Teaching Triangle Angle Sum
The Triangle Angle Sum Theorem is one of my favorite topics in Geometry class. It’s a foundational fact about triangles, and in geometry, every problem is a problem about triangles.
I love the standard proof of the theorem, where a line is constructed through a vertex that is parallel to the opposing side. It highlights the crucial role that parallel lines play in our conception of geometry, and it points to the assumptions we make about them as well. With a little nudge, this standard proof is eminently discoverable, and makes for a great classroom activity.
But I also love showing students some non-standard proofs of the theorem. Here’s a demonstration I built in Geogebra meant to mimic a paper folding activity that shows how the angles of a triangle form a straight line.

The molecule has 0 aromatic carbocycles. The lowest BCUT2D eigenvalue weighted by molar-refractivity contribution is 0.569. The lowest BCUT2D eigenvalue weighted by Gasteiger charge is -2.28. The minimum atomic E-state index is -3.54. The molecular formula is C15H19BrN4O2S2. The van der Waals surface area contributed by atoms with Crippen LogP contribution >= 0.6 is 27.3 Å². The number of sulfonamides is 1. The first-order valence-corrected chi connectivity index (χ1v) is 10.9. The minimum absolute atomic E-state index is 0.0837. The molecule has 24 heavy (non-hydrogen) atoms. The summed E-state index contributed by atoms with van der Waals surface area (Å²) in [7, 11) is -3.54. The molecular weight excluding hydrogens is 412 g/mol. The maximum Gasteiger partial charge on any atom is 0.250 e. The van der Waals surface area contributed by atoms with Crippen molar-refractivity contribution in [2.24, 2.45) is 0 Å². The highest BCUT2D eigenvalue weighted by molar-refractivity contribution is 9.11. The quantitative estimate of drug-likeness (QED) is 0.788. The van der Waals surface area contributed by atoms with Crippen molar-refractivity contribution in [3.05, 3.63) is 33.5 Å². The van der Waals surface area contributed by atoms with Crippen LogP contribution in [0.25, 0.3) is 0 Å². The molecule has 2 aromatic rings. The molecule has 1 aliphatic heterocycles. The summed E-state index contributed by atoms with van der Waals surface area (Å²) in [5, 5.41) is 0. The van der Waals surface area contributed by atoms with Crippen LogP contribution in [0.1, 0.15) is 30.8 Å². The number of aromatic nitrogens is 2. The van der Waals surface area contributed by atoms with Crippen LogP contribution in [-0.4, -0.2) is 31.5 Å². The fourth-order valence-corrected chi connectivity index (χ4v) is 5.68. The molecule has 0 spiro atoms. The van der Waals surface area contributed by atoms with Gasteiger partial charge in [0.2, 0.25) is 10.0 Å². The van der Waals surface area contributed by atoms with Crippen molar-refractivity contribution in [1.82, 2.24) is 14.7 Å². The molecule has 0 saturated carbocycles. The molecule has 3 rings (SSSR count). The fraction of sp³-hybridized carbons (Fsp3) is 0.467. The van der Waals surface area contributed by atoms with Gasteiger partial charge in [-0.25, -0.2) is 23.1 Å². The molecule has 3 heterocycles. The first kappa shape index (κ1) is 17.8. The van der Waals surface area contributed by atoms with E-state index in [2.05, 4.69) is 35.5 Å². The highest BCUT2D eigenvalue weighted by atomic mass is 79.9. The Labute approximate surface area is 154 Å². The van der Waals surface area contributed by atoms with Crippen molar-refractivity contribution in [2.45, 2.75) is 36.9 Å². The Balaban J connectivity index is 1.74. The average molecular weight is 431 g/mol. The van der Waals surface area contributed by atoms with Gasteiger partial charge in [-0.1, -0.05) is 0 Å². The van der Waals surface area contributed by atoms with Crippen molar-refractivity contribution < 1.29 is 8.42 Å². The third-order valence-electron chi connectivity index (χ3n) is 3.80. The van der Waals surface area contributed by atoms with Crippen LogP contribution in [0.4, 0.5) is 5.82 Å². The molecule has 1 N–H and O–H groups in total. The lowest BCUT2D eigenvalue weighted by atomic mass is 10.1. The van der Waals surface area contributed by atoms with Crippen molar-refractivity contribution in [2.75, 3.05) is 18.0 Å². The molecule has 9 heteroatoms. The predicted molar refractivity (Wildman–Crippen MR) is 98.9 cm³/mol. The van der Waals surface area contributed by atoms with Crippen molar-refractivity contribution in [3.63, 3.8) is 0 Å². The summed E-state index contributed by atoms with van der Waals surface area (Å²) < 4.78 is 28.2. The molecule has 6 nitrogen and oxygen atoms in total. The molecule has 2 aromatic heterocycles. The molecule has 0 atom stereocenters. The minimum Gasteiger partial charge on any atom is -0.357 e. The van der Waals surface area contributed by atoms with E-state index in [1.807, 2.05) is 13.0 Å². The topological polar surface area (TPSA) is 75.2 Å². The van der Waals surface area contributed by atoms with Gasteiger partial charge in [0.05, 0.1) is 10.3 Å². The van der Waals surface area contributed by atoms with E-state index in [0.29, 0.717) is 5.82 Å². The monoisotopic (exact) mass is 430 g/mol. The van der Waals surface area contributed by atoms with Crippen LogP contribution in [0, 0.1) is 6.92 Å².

You should do it with actual paper, too! Here’s a short video. Stick around for the bonus tearing at the end!
Apart from being fun and surprising, what I like about these demonstrations is how they illuminate something important and essential about result: It’s the straight line, not the number 180, that’s important. Plus, the tearing activity works with more than just triangles! Unfortunately it’s not so adaptable to spherical geometry, but that’s another lesson.